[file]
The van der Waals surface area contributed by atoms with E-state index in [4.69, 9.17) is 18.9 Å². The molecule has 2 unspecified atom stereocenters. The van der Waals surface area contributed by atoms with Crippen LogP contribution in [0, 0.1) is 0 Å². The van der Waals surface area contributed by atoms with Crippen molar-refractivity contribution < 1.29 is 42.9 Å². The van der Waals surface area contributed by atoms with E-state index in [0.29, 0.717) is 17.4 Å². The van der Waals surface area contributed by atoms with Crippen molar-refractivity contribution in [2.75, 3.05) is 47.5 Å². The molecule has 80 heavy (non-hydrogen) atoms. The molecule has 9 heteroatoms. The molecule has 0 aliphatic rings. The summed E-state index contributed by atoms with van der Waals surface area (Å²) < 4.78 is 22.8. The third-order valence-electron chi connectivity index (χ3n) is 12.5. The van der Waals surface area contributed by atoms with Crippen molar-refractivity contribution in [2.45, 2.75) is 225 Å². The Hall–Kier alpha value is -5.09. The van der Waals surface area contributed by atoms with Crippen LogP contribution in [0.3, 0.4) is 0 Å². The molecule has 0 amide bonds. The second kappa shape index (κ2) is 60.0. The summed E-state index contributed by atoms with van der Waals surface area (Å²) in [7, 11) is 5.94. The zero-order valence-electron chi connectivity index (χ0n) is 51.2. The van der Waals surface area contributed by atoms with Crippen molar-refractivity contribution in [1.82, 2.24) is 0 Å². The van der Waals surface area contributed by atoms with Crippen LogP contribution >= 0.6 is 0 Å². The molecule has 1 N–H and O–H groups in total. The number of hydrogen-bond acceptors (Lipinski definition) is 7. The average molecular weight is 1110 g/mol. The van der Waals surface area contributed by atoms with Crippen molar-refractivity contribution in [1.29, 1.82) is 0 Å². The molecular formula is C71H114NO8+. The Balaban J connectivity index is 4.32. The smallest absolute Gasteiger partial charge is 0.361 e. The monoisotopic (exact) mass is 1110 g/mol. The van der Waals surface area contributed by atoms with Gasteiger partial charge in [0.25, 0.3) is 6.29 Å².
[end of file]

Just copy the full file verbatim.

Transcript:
The van der Waals surface area contributed by atoms with E-state index in [4.69, 9.17) is 18.9 Å². The molecule has 2 unspecified atom stereocenters. The van der Waals surface area contributed by atoms with Crippen LogP contribution in [0, 0.1) is 0 Å². The van der Waals surface area contributed by atoms with Crippen molar-refractivity contribution < 1.29 is 42.9 Å². The van der Waals surface area contributed by atoms with E-state index in [0.29, 0.717) is 17.4 Å². The van der Waals surface area contributed by atoms with Crippen molar-refractivity contribution in [2.75, 3.05) is 47.5 Å². The molecule has 80 heavy (non-hydrogen) atoms. The molecule has 9 heteroatoms. The molecule has 0 aliphatic rings. The summed E-state index contributed by atoms with van der Waals surface area (Å²) < 4.78 is 22.8. The third-order valence-electron chi connectivity index (χ3n) is 12.5. The van der Waals surface area contributed by atoms with Crippen molar-refractivity contribution in [2.45, 2.75) is 225 Å². The Hall–Kier alpha value is -5.09. The van der Waals surface area contributed by atoms with Crippen LogP contribution in [0.3, 0.4) is 0 Å². The molecule has 0 amide bonds. The second kappa shape index (κ2) is 60.0. The summed E-state index contributed by atoms with van der Waals surface area (Å²) in [7, 11) is 5.94. The zero-order valence-electron chi connectivity index (χ0n) is 51.2. The van der Waals surface area contributed by atoms with Crippen molar-refractivity contribution in [1.82, 2.24) is 0 Å². The van der Waals surface area contributed by atoms with Crippen LogP contribution >= 0.6 is 0 Å². The molecule has 1 N–H and O–H groups in total. The number of hydrogen-bond acceptors (Lipinski definition) is 7. The average molecular weight is 1110 g/mol. The van der Waals surface area contributed by atoms with Crippen molar-refractivity contribution in [1.29, 1.82) is 0 Å². The molecular formula is C71H114NO8+. The Balaban J connectivity index is 4.32. The smallest absolute Gasteiger partial charge is 0.361 e. The monoisotopic (exact) mass is 1110 g/mol. The van der Waals surface area contributed by atoms with Gasteiger partial charge in [0.25, 0.3) is 6.29 Å².